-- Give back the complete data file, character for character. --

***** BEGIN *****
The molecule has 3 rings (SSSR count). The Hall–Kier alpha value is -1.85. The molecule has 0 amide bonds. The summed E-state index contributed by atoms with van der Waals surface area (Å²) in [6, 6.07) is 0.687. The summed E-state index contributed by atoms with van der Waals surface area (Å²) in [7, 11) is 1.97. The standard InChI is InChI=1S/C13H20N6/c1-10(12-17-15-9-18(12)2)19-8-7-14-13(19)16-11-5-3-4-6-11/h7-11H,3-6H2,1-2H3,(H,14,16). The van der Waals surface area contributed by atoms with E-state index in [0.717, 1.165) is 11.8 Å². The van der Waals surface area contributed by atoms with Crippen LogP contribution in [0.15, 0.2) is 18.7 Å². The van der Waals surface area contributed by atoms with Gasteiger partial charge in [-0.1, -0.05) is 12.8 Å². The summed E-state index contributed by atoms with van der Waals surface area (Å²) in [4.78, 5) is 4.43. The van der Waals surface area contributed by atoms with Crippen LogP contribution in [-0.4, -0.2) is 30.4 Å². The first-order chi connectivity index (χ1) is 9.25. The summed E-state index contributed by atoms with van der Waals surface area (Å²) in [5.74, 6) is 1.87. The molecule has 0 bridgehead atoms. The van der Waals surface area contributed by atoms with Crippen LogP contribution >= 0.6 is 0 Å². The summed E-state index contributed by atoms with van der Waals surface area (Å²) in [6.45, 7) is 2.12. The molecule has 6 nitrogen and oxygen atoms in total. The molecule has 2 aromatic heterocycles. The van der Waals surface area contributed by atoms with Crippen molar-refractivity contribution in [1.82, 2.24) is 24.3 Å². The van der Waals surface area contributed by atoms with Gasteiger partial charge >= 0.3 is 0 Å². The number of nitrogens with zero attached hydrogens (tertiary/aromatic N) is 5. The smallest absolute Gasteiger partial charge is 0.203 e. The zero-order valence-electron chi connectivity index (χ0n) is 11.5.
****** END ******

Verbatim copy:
The molecule has 3 rings (SSSR count). The Hall–Kier alpha value is -1.85. The molecule has 0 amide bonds. The summed E-state index contributed by atoms with van der Waals surface area (Å²) in [6, 6.07) is 0.687. The summed E-state index contributed by atoms with van der Waals surface area (Å²) in [7, 11) is 1.97. The standard InChI is InChI=1S/C13H20N6/c1-10(12-17-15-9-18(12)2)19-8-7-14-13(19)16-11-5-3-4-6-11/h7-11H,3-6H2,1-2H3,(H,14,16). The van der Waals surface area contributed by atoms with E-state index in [0.717, 1.165) is 11.8 Å². The van der Waals surface area contributed by atoms with Crippen LogP contribution in [0.15, 0.2) is 18.7 Å². The van der Waals surface area contributed by atoms with Gasteiger partial charge in [-0.1, -0.05) is 12.8 Å². The summed E-state index contributed by atoms with van der Waals surface area (Å²) in [4.78, 5) is 4.43. The van der Waals surface area contributed by atoms with Crippen LogP contribution in [-0.4, -0.2) is 30.4 Å². The first-order chi connectivity index (χ1) is 9.25. The summed E-state index contributed by atoms with van der Waals surface area (Å²) in [5.74, 6) is 1.87. The molecule has 0 bridgehead atoms. The van der Waals surface area contributed by atoms with Crippen LogP contribution >= 0.6 is 0 Å². The summed E-state index contributed by atoms with van der Waals surface area (Å²) in [6.45, 7) is 2.12. The molecule has 6 nitrogen and oxygen atoms in total. The molecule has 2 aromatic heterocycles. The van der Waals surface area contributed by atoms with Crippen molar-refractivity contribution in [1.82, 2.24) is 24.3 Å². The van der Waals surface area contributed by atoms with Gasteiger partial charge >= 0.3 is 0 Å². The number of nitrogens with zero attached hydrogens (tertiary/aromatic N) is 5. The smallest absolute Gasteiger partial charge is 0.203 e. The zero-order valence-electron chi connectivity index (χ0n) is 11.5.